Posted on 17 February 2015 by VRS  |  Email |Print

For the most part, positive fundamentals (for gold mining companies) refers to rising gold prices. However, this neglects things under the surface that can affect margins as much as or more than headline prices. In the chart below, we plot gold priced in canadian dollars; gold against oil; and gold against Industrial Metals. Before we get to the chart, let me explain why these ratios are important.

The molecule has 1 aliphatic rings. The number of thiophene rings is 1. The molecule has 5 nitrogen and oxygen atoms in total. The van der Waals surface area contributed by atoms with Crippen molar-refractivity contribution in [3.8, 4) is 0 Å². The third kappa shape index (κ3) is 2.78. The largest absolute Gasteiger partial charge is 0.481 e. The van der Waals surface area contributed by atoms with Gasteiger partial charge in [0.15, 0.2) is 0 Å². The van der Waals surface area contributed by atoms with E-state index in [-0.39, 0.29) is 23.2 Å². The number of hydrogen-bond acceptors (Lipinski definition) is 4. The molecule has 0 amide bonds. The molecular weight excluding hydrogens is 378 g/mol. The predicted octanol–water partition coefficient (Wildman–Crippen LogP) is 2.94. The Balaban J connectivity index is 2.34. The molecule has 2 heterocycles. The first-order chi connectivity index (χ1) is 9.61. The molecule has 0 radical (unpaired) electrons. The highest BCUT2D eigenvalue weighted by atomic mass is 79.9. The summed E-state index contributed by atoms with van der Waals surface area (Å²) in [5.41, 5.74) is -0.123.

First, the vast majority of gold mining firms are headquartered in Canada, with the loonie is their local currency. The Canadian gold price for firms that operate mines or explore in Canada can be more important than the USD Gold price because their costs are in Canadian Dollars and not US$’s. Thus, a weak loonie rather than a weak dollar is a benefit………………………………………..Full Article: Source